Make your post-commit script executable:

chmod +x post-commit

Finally, log out of MediaTemple again:


Now, after a commit, Subversion will automatically update the repo you have checked out on your server, and your changes should be reflected almost instantly.

There’s a lot more to using Subversion, so here are some hand-picked resources to keep you going:


How to Set Up Multiple Subversion Repos on MediaTemple

MacBook Pro Insomnia

For the past several weeks, my MacBook Pro had been occasionally waking up during periods where it was expected to be in sleep mode. Even with the lid closed, it would briefly wake up, illuminate the screen and Apple logo, then fall back asleep moments later. Seemingly random, it would sometimes happen only once every other day, and other times it would happen sequentially with only seconds in between cycles. I had no idea if the issue was hardware or software, but it didn’t seem major enough to warrant an AppleCare call.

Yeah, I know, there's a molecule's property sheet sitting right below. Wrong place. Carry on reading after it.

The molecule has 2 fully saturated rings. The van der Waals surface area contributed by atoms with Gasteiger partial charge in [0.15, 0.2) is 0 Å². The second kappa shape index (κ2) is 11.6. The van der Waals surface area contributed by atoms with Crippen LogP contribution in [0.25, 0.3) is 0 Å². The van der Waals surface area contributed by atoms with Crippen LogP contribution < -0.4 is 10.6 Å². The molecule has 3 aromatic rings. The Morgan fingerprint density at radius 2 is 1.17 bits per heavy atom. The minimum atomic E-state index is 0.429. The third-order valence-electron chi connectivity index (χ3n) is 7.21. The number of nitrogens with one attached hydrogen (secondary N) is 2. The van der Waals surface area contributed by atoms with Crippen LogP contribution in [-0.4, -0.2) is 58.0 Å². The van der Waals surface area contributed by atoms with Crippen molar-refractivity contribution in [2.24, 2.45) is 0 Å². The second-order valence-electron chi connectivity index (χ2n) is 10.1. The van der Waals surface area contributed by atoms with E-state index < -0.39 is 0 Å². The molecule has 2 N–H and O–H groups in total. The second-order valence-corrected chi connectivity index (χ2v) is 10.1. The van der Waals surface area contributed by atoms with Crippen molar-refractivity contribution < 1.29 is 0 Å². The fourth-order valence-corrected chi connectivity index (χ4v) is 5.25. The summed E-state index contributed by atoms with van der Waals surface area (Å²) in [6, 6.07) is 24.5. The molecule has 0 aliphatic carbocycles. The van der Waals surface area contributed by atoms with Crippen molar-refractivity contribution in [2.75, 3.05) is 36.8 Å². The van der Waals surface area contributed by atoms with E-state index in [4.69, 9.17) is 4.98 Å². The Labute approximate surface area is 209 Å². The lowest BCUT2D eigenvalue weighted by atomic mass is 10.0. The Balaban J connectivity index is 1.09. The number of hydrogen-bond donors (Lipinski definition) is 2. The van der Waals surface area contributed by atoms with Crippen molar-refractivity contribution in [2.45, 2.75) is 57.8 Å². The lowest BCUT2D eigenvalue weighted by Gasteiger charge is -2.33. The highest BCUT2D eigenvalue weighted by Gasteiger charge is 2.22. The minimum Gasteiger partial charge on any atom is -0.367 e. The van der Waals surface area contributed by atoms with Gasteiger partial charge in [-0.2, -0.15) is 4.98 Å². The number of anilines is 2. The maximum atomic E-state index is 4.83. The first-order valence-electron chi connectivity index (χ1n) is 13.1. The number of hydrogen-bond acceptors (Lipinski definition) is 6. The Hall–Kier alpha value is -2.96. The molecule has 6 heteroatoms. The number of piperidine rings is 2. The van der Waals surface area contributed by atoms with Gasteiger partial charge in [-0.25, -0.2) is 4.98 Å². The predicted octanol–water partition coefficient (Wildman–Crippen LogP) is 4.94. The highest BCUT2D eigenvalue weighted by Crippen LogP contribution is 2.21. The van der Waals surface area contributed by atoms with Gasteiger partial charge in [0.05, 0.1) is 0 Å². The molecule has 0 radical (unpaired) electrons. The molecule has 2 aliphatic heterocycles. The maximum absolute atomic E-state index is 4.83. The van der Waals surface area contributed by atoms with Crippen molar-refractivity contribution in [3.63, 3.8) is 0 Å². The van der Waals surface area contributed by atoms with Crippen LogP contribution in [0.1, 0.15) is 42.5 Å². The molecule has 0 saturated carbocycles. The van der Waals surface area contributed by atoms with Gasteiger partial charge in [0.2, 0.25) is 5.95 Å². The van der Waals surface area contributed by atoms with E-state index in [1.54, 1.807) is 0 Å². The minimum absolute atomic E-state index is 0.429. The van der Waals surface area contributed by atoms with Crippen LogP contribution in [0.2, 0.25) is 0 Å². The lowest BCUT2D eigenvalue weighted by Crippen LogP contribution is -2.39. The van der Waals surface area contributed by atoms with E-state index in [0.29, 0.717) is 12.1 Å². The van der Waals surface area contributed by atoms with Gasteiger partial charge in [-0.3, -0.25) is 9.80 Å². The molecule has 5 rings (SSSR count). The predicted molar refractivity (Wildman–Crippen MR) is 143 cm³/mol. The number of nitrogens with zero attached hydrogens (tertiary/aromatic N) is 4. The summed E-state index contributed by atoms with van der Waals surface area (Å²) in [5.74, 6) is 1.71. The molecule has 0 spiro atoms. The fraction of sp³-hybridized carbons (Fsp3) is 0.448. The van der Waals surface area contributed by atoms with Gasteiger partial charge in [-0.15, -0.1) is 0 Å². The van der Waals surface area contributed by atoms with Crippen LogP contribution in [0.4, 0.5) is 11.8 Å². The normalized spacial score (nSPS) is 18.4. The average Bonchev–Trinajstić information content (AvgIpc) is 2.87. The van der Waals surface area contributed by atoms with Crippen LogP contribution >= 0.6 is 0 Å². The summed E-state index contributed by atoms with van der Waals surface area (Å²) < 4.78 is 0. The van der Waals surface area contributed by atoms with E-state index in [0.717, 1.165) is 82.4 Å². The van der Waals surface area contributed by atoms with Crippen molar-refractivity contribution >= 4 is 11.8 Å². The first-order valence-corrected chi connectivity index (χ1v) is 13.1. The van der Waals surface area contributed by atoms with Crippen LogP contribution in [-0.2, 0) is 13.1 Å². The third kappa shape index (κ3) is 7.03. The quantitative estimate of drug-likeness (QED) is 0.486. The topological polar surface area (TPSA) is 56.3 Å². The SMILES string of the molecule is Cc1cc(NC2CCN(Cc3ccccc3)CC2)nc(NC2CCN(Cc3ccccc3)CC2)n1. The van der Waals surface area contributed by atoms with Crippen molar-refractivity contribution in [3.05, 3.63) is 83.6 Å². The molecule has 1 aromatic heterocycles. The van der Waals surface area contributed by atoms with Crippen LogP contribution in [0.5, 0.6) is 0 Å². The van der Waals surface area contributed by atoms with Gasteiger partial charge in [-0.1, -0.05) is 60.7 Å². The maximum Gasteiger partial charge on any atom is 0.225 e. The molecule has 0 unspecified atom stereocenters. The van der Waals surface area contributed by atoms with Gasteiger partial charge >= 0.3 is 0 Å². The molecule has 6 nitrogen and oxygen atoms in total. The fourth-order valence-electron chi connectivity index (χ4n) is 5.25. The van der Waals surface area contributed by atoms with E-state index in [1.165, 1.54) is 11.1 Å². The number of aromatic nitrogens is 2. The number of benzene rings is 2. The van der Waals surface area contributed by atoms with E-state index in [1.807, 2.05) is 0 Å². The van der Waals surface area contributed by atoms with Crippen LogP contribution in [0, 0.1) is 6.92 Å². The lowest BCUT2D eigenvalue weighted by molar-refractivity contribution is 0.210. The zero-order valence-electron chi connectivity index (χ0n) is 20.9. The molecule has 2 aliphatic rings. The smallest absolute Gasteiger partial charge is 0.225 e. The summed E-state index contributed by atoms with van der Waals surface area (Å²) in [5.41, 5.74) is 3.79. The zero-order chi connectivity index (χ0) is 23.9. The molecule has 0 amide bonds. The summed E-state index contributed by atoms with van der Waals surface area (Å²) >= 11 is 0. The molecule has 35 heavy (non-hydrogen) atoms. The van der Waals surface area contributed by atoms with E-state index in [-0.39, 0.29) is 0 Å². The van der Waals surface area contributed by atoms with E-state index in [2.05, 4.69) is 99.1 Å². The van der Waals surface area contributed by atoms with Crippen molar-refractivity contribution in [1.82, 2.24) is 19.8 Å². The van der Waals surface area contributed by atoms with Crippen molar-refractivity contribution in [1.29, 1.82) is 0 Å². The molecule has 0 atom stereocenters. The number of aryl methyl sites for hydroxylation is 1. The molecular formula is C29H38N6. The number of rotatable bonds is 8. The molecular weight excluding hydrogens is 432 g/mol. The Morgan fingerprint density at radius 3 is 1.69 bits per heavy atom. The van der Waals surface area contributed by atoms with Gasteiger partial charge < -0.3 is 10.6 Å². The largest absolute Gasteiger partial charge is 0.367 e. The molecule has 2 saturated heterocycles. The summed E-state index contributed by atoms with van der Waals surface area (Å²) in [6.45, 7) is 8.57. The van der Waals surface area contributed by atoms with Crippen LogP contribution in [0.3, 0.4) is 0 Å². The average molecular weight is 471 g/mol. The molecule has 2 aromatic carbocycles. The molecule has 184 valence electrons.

A quick trip to the Console application in the Applications > Utilities folder reported dozens of instances of “USB caused wake event (EHCI)”, which gave me some initial Google hits. The obvious answer is that a USB device was waking up the computer, however I rarely had USB hardware plugged in when the random awakenings were occurring.

As it turns out, others have had this problem before. As indicated in the previous links, Mac OS X keeps its power schedule inside /Library/Preferences/SystemConfiguration/, but this file didn’t exist for me, apparently “confusing” Mac OS X. Without it, it would exhibit the symptoms I was encountering.